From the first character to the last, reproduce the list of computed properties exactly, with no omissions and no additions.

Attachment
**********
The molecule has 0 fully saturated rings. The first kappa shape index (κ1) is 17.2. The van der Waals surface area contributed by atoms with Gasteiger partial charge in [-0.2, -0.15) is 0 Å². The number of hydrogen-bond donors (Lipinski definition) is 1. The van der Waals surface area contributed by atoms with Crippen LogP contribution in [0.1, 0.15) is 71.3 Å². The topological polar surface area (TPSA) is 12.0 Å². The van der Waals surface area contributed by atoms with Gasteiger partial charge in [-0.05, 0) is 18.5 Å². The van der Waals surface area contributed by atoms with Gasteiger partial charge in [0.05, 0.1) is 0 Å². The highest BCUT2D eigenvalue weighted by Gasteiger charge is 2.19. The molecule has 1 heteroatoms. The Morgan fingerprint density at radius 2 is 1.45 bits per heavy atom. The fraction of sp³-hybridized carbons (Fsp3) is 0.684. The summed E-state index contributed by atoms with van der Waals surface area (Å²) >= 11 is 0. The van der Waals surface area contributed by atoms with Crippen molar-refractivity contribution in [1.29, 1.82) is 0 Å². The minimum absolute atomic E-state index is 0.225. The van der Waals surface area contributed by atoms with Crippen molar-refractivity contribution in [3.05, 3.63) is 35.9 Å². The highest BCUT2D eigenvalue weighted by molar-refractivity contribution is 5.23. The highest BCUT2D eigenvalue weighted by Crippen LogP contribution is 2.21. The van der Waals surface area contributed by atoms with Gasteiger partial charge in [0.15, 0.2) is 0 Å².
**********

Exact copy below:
The molecule has 0 fully saturated rings. The first kappa shape index (κ1) is 17.2. The van der Waals surface area contributed by atoms with Gasteiger partial charge in [-0.2, -0.15) is 0 Å². The number of hydrogen-bond donors (Lipinski definition) is 1. The van der Waals surface area contributed by atoms with Crippen LogP contribution in [0.1, 0.15) is 71.3 Å². The topological polar surface area (TPSA) is 12.0 Å². The van der Waals surface area contributed by atoms with Gasteiger partial charge in [-0.05, 0) is 18.5 Å². The van der Waals surface area contributed by atoms with Gasteiger partial charge in [0.05, 0.1) is 0 Å². The highest BCUT2D eigenvalue weighted by Gasteiger charge is 2.19. The molecule has 1 heteroatoms. The Morgan fingerprint density at radius 2 is 1.45 bits per heavy atom. The fraction of sp³-hybridized carbons (Fsp3) is 0.684. The summed E-state index contributed by atoms with van der Waals surface area (Å²) >= 11 is 0. The van der Waals surface area contributed by atoms with Crippen molar-refractivity contribution in [1.29, 1.82) is 0 Å². The minimum absolute atomic E-state index is 0.225. The van der Waals surface area contributed by atoms with Crippen molar-refractivity contribution in [3.05, 3.63) is 35.9 Å². The highest BCUT2D eigenvalue weighted by molar-refractivity contribution is 5.23. The highest BCUT2D eigenvalue weighted by Crippen LogP contribution is 2.21. The van der Waals surface area contributed by atoms with Gasteiger partial charge in [0.15, 0.2) is 0 Å².